Heading west, we'll stop by at (the place formerly known as) home, you know, to make sure the kids are alright and then take about a month to ride out to Alaska. Will we go up the Dalton or take the Dempster to Inuvik? Hmmm, ultimately the weather will have the final say on this one as the roads can turn quite treacherous in heavy rain. I’m actually quite excited about riding our bike into the Arctic Circle, the land of the midnight sun, and Alaska in general. Although I think Lori has some concerns buzzing around in her head about the size and lethality of the skeeters out there.
From there, the plan is to head south (duh) to Nakusp, BC for the Horizons Unlimited meeting in August. Then meandering down along the west coast before cutting clear across the continent to Asheville, North Carolina for the Overland Expo meeting in October. Its timing and location make this a bit out of the way for us to say the least but we would really like to attend.
After that we'll keep heading south-ish into Mexico and Central America, which are a blank canvas at this point. We would like to take our time travelling through this part of the world, enjoying the sights, the culture and the people. Then continue to make our way to Panama where we’ll ship the bike to Colombia and ultimately end up in Ushuaia, Argentina.
Of course that's all subject to change but for now it's a good start and gives us a general direction of travel.
Google typically routes the fastest way possible attempting to get you to your destination in the most efficient way (or something like that). Although not representative of our exact path, it does give a general idea of where we're going.
Just wanted to catch up with the posts from our blog while we are online.
After a whirlwind of activity at home over the last few days, we're finally hitting the road. WhooHoo! I think we're just as excited to finally begin the trip as we are to not have so much to do.We got up just before 6am, we had a couple of stops on the way to Ottawa today and wanted to get an early start. We loaded the bike and were ready to go right on schedule. Lori tried to get on the back and we discovered a little hitch in our luggage set up.
Now everything we've read about the Giant Loop Fort Rock top case (GLFR) that we bought was positive. It's super comfortable for passengers, 85L of storage space, two pockets on the outside accessible by the pillion, even a separate section on one side that can be accessed more easily when stopped for a break. Horseshoe design so it sits on the back rack and wraps around and over top of the side cases. In theory this thing was the bomb.Our first discovery before we even moved an inch was that once loaded up and strapped down, there was no way Lori had enough room to even sit. At least two inches of the pillion seat was taken up by this thing. If you know how small the pillion seats typically are on motorcycles, you'll know that's a lot of real estate to give up. We adjusted the entire set up and tried to slide it back those two inches and re-fastened everything. At least Lori could now sit.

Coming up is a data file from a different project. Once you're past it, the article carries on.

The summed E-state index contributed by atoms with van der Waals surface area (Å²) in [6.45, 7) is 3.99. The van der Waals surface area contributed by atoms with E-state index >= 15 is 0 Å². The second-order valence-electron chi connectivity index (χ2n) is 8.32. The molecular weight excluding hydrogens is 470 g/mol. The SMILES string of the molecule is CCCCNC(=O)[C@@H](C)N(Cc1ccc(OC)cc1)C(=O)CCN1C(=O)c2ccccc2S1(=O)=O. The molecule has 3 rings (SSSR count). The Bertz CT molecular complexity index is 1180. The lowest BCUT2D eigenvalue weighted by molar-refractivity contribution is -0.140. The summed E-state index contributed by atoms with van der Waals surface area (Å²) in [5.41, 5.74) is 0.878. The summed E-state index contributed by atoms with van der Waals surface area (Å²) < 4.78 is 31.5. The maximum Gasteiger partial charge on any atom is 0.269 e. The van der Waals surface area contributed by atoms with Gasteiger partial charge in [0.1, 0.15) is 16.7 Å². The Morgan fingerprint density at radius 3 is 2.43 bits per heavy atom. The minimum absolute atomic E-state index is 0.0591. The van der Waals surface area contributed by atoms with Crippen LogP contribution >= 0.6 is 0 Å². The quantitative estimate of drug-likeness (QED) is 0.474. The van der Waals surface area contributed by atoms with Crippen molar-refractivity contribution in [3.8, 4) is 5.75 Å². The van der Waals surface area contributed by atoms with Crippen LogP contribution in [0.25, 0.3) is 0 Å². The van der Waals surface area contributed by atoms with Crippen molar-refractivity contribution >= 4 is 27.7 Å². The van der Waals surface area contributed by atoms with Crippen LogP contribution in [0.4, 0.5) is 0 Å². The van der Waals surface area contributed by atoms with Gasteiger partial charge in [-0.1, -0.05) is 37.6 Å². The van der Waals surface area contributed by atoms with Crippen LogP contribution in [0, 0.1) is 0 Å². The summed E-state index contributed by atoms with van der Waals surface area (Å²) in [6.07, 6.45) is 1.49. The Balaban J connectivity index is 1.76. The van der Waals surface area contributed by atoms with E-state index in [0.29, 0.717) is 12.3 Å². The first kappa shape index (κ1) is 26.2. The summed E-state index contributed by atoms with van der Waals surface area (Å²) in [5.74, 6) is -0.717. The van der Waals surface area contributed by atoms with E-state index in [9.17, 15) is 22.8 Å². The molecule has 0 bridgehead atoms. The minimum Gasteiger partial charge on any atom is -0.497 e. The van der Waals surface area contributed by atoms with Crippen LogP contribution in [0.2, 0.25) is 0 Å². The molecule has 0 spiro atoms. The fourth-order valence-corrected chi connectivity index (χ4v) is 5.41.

What we looked like at 8AM.
Now you might think that setting out on a big trip like this, we would have made sure our gear worked as we expected and had set everything up before. Well we did. We had filled the GLFR and the 40L Triumph dry bag along with the side cases. We knew it all fit together and we could both sit on the bike. At the time we had everything sitting a bit further back and everything did seem to fit, just as it did now. About the biggest mistake we made was in not loading everything up and heading out for a day or two ride. I guess today would be that ride. So we hit the road.
Our first stop was about an hour away in Toronto at our friends house. Once on the highway, Lori was able to slide herself back a bit which also slid everything behind her back. Much more comfortable though. About half hour later, we discovered the case slid back a bit too far and the Silver Triumph dry bag (along with the bike cover that was on top of that) was no longer on top of the GLFR, but hanging off behind it.
Having it back those 2 inches pushed everything back far enough that all of the weight was not being supported by the rear rack on the bike and between the momentum of accelerating and gravity, everything just kept sliding off the back. So we pulled off at the side of the highway to re-adjust everything. Only way to make this safer was to move everything forward a bit so the weight was centred over the rear rack on the bike, which of course led us back to square one in terms of enough room for Lori on the back.
Back on the road Lori was basically using all her leg muscles to try and keep herself from sliding right into me. “This is not going to work”, we both agreed. If we make it so it's comfortable-ish for Lori, the weight is too far back and everything on the top slides off bike. Not even an hour into our trip and we were having a significant problem.
Something else that bothered me was having the GLFR strapped down over the side cases, made the side cases completely inaccessible without unstrapping everything and removing the GLFR. Need rain gear or a sweater, we essentially have to remove most of this system to get at anything. UGH! I dismissed this impracticality initially because I thought Lori would be uber comfy on the back, so I was willing to work around it.